By Arab News
By Siraj Wahab
Tens of thousands of Bahrainis demanding change in the way they are governed marched peacefully on Friday evening from near and far to converge on the now-famous Pearl Roundabout.
The protesters were being largely led by opposition parties, particularly the main Al-Wefaq.
The protesters, who are demanding that the entire government led by Prime Minister Prince Khalifa bin Salman be sacked, shouted slogans and carried placards that denounced government high-handedness, lack of human rights and lack of housing, jobs and health care facilities.
However, the one slogan that was repeatedly raised and that was met with instant and uproarious response from the protesters was about Sunni-Shiite unity. “There is no Shiite, no Sunni; we all are together,” the protesters chanted in unison.
The government, which appeared uneasy earlier in the day, breathed a sigh of relief at the peaceful demonstrations. Authorities and the security forces were on edge Friday because of a few violent skirmishes between pro-government and anti-government factions on Thursday night in Madinat Hamad, about 15 km from the Pearl Roundabout.
Swords were used during the clashes forcing the security officials to issue a high alert. On Friday the protesters seemed well organized with hundreds of them waving the red-and-white Bahraini flag. Men and women of all ages and even children were seen in large numbers. However, the most enthusiastic among the protesters were the youngsters. They seemed excited with their new-found freedom to air grievances.
“I am here to demand change,” said Latifa Akberi, a 23-year-old management student. “I am not alone. Every single friend of mine is part of this movement. Our parents are here; our brothers are here. We want to be heard, and I guess the message is getting across that we the people can no longer be taken for granted.”
Her brother, Ali, was even more vociferous. “This government should go,” he said. “That is our primary demand. If that does not happen then we will continue to march on this roundabout till such time our demands are met.”
In particular, Ali decried discrimination against Shiites in government services. As far as the eye could see, the main road leading to Pearl Roundabout was a sea of people. Men and women maintained separation during the march with women using one traffic lane and men using the other.
Businessman Jaffer Hussain, who was watching the protest from one of the pedestrian bridges and waving the Bahraini flag, said the protesters have been very careful not to raise any slogans against King Hamad bin Isa Al-Khalifa.
“They are primarily going after the prime minister who is seen by anti-government protesters as a source of all troubles,” he said. In his estimate, Friday’s rally was by far the biggest, but some independent observers disagreed. “There have been bigger rallies than this one since the protests broke out three weeks ago,” said one local journalist.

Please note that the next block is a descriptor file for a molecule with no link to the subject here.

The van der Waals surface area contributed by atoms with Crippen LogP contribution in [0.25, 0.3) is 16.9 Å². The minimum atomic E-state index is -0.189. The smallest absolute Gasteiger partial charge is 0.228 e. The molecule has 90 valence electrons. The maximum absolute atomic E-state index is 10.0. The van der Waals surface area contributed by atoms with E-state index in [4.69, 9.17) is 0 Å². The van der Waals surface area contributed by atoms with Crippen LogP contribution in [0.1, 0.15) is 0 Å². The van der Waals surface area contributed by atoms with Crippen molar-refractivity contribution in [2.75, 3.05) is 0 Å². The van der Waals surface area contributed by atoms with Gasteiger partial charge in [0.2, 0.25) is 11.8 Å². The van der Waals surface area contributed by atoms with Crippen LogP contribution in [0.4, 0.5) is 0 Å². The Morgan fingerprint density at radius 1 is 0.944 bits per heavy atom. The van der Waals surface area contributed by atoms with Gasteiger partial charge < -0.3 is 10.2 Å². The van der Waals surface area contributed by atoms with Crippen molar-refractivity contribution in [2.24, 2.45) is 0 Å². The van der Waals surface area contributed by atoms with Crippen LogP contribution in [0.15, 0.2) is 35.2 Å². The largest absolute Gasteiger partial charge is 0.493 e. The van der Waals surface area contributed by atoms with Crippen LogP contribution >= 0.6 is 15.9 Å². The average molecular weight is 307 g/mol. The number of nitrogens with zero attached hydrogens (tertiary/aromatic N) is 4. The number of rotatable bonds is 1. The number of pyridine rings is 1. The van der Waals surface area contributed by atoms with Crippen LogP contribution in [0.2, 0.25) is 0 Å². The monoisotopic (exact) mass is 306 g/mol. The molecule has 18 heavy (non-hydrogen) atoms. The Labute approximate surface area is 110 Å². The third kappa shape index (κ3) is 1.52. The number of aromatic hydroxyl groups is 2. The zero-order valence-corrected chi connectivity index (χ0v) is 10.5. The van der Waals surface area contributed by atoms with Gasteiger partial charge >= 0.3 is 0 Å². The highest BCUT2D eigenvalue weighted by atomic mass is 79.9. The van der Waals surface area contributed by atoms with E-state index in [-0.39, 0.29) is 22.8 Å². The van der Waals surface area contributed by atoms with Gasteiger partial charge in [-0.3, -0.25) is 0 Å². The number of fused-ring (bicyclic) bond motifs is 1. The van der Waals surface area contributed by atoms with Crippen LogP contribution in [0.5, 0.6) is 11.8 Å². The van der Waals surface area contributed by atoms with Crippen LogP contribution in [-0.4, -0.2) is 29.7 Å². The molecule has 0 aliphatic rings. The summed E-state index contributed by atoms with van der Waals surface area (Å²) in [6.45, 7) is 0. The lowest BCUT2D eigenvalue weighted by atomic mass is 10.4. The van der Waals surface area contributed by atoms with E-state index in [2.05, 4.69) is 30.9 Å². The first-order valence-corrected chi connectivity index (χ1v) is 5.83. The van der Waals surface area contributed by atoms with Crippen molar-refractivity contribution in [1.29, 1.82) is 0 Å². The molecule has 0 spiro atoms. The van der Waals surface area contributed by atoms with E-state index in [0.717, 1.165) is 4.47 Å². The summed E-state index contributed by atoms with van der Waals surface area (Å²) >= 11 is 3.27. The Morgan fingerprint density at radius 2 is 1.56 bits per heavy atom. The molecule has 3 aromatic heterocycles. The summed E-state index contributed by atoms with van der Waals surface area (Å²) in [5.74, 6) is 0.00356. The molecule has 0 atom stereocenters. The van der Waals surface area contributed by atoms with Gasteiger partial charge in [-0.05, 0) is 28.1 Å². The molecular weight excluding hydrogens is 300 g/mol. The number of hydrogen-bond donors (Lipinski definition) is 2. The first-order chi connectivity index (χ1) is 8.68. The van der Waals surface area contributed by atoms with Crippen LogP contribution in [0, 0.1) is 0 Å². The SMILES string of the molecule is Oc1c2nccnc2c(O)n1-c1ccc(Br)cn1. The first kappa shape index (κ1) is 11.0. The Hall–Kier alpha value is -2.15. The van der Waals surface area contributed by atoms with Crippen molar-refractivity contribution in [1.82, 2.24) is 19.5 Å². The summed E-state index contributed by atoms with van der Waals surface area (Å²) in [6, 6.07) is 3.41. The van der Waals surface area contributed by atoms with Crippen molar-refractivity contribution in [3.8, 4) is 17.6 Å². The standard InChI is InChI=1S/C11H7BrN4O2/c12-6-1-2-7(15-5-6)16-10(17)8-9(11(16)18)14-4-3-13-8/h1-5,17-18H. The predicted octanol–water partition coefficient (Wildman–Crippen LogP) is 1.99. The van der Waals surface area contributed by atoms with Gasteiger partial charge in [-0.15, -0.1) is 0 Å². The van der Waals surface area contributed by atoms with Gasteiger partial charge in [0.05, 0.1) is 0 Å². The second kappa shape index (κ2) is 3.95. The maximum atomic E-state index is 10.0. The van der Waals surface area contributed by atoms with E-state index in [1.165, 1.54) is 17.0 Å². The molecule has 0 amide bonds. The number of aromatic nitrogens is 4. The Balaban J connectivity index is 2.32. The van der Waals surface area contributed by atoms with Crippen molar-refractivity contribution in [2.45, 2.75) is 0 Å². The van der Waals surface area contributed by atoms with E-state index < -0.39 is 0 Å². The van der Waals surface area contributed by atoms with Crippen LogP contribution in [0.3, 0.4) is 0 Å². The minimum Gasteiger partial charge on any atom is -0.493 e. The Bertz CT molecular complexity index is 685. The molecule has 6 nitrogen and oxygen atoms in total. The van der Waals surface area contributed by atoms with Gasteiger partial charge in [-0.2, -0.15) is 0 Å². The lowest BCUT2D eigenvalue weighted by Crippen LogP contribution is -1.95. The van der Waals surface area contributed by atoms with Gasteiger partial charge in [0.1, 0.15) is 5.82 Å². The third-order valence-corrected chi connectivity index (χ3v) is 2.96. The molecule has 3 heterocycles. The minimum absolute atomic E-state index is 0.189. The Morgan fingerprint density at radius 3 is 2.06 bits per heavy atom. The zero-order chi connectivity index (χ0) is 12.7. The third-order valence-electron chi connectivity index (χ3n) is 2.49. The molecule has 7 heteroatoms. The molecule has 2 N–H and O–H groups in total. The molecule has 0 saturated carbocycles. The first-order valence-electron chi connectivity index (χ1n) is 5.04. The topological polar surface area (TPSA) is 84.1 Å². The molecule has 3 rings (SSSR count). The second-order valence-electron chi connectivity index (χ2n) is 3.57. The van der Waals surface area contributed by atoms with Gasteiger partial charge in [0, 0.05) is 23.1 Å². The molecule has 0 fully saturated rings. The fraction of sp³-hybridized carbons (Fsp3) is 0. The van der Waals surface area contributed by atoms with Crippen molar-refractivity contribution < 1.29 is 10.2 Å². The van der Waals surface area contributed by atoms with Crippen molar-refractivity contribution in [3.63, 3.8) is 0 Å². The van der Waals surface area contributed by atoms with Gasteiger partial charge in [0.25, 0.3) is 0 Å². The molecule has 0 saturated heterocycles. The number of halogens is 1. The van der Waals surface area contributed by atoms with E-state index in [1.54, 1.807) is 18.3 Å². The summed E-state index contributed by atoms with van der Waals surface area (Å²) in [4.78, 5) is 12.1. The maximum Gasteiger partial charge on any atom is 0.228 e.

One major reason for the peaceful march was the exhortation by senior opposition cleric Sheikh Isa Qassim to abhor violence. In his Friday sermon, he warned his followers not to indulge in any kind of violence. “It is against our religion, it is a crime against humanity,” he said.
Meanwhile, the rest of Manama looked normal with people going about their daily tasks. What is missing is the usual throng of GCC visitors — both citizens and expatriates. Tourism-related businesses are taking a hit.
Some international conferences have been canceled along with the island’s Formula One race.
Clearly the food and hospitality industry awaits a quick resolution to the protests and a return of the nation’s most important revenue streams.
The government may have heaved a sigh of relief Friday at the peaceful passage of the rally, but its real test will begin in the next few days when it sits down with the opposition parties to negotiate a way out of the impasse. The people have drawn immense strength from the street power. They have been clearly inspired by successful people’s revolutions in Tunisia and Egypt. Anything that does not meet their expectations will only send them back to the roundabout in greater force.
From the government’s point of view, any concession at this stage may only embolden the protesters and may lead to further intensification of the street protests. Using force to tackle the protesters last week boomeranged on the government with tragic loss of lives. That further incensed and galvanized the protesters. The government is being careful not to further agitate the protesters.
Some leaders of the opposition parties praised the government for its judicious handling of the protests. They said the government has exercised restraint, which has been well-received by the protesters; however, they said they would not relinquish their primary demand to sack the government.
“We are ready for a dialogue and have submitted our recommendations to the crown prince,” said Ibrahim Shareef of the liberal-leaning Waad political group. “However, we would like to see a declaration at the beginning of the talks stating that in principle they agree to abolish the current constitution and to have a parliament elected directly by the people.”
Currently, one house of Bahrain’s Parliament, called the Majlis Al-Nawab, is the only elected body, but it holds limited authority since all the country’s decisions — including the appointment of government ministers — rest with the king. The current prime minister — the king’s uncle — has been in the job for the last four decades.